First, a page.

When should the public sector fund untried but promising energy technology projects?
With government funding ruled out for Tidal Lagoon Power’s proposed tidal energy projects, we asked when public sector funds should be made available for untried but promising energy technology projects.
A proposed proof-of-concept project in Swansea Bay would have seen a 320MW facility built, followed by scaled-up developments at sites in Cardiff, Newport, West Cumbria, Colwyn Bay, and Bridgwater Bay.
In justifying the government’s position, business secretary Greg Clark said: “The inescapable conclusion…is that however novel and appealing the proposal that has been made is…the costs that would be incurred by consumers and taxpayers would be so much higher than alternative sources of low carbon power.”
That isn’t to say tidal has been ruled out, but Clark has stipulated that ‘any proposals must be able credibly to demonstrate value for money for consumers and public funds’.
We asked if you agree with what Clark seems to be saying, that disruptive technology projects should only receive public funds if they represent a clear and immediate cost benefit to the public?
Of the 319 respondents, 29 per cent thought disruptive energy technologies should be funded at every opportunity. A total of 46 per cent the vote was split equally between those that thought funding should be available if the project has the potential to create significant jobs and income; or only if they give consumers a clear cost advantage.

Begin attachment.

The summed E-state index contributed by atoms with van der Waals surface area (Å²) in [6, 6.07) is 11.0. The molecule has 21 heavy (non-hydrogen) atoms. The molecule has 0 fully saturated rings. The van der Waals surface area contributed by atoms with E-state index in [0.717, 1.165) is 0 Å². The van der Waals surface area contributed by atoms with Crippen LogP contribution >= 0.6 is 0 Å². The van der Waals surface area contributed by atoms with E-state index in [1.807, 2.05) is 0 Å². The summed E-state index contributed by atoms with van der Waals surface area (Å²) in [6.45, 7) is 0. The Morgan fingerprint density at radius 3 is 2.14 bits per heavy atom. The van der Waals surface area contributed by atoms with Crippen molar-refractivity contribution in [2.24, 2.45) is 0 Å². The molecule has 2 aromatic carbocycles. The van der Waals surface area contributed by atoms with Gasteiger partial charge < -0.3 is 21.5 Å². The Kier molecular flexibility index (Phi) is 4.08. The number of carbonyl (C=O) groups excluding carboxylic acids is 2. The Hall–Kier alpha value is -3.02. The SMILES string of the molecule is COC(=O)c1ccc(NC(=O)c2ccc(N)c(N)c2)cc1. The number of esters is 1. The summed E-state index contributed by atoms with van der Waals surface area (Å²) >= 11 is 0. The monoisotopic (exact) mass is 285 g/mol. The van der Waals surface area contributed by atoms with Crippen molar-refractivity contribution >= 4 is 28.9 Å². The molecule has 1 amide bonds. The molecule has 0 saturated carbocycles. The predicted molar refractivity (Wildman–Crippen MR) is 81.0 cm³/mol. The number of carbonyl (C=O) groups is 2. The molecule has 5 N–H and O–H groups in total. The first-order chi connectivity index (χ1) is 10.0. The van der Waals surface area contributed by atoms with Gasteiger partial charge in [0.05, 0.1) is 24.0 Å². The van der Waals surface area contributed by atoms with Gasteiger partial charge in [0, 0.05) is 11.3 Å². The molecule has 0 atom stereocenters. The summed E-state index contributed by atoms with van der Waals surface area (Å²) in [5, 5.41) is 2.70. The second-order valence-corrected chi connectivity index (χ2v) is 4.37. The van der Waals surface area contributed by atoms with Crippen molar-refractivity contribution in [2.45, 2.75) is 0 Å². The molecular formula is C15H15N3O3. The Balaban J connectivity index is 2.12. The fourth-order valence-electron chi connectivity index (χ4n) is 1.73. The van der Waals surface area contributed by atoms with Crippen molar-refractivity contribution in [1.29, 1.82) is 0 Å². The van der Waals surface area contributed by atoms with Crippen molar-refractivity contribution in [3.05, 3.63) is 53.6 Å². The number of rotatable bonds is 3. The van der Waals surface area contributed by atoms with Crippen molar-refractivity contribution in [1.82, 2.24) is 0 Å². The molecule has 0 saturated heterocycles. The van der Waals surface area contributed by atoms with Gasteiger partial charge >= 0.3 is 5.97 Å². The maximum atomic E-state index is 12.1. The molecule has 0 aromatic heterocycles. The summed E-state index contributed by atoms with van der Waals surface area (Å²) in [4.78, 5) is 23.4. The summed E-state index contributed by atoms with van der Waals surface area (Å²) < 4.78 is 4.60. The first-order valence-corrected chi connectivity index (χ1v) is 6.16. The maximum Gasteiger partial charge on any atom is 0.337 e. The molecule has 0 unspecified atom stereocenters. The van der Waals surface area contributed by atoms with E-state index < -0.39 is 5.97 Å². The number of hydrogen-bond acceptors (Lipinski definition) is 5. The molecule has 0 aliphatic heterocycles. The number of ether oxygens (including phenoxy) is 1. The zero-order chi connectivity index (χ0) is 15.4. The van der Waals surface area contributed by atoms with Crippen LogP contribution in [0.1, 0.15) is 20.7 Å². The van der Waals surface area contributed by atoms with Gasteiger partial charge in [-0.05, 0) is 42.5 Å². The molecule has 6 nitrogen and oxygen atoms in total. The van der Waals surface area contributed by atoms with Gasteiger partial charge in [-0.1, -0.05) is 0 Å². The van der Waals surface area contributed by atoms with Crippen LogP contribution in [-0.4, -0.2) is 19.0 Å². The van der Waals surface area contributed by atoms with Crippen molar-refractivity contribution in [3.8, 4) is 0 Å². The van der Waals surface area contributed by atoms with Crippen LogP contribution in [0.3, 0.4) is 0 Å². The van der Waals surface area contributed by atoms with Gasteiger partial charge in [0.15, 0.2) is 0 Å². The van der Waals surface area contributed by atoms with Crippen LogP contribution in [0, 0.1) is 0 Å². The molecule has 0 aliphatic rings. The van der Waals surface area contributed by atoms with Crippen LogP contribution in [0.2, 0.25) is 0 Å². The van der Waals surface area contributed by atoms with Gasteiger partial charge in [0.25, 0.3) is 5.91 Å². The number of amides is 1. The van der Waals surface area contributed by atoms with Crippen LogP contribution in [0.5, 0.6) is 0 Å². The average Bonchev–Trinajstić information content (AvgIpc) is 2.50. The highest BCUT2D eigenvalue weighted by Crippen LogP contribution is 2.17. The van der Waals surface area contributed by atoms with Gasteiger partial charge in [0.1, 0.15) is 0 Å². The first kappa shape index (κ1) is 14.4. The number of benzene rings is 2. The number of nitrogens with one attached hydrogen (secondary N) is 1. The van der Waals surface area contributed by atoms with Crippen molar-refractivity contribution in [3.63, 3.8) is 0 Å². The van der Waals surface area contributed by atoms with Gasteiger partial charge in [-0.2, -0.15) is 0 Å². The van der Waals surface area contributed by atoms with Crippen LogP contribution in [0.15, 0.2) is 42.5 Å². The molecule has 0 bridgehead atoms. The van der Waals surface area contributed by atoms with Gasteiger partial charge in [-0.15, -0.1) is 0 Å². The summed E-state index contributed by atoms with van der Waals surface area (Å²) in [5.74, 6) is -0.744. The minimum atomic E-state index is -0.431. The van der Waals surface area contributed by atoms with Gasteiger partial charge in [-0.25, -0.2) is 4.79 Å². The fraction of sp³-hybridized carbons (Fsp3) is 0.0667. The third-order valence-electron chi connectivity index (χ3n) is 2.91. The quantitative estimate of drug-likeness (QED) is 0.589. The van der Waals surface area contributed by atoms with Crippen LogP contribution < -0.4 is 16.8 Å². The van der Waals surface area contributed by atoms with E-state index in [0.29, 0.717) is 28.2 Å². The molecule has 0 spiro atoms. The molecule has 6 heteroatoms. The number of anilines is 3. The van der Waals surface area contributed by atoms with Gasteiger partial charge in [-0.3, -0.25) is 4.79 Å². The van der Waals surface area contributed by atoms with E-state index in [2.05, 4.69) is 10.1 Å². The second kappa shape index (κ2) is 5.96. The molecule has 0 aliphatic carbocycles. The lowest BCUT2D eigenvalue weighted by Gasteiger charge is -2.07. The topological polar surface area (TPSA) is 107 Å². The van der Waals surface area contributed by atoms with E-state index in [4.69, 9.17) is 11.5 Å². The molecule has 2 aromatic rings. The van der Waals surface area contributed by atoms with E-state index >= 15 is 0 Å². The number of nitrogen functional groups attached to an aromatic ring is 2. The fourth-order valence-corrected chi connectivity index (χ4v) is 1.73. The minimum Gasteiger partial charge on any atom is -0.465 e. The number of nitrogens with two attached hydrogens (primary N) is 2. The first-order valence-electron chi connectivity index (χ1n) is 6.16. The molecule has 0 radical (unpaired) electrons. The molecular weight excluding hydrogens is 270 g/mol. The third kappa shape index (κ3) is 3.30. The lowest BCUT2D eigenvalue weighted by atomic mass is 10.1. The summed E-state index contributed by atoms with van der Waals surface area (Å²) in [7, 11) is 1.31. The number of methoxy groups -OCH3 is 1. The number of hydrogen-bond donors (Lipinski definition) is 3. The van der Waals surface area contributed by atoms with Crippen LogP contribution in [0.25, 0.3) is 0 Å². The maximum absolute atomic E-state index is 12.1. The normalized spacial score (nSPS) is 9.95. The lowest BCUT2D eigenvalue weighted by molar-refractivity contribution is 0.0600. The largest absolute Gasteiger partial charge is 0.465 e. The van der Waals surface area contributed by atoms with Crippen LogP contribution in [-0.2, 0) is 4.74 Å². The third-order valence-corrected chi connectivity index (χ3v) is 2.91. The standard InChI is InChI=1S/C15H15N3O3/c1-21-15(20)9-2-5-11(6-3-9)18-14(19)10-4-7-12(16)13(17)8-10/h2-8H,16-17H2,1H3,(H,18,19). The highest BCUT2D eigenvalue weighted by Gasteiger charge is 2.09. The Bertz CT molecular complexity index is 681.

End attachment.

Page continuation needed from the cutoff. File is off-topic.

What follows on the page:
A fifth of respondents thought public funding viable if the risks are quantifiable, and five per cent opted for ‘none of the above’.
The ensuing debate in Comments rages on, but opinions received so far include this from Julian Spence, who said: “There are arguments for supporting technology that is new and exciting (radical?) with potential to be disruptive; these are often the forgotten (such as wave power). However, I believe these should be supported at the research stage (i.e. sorting out the manufacturing and design issues).”
Douglas K Robinson added: “Can the Swansea Bay Tidal Lagoon project be deemed a truly disruptive technology? Surely such terms apply to new untried and ground-breaking technologies that presently do not exist. Since tidal power schemes using conventional power generating technology are already in service, then using funds for the SBL would appear inappropriate here.”
“It is not up to the government to pick winners, it should fund all new ideas with seed capital, until the concept can be shown to be viable or otherwise” said John Patrick Ettridge. “The concept can readily be demonstrated in small scale, to keep the cost down, at a much lower cost than full size, with the view that commercial investors can see the potential and fund the larger full size production unit.”
What do you think? Continue the debate using Comments below.
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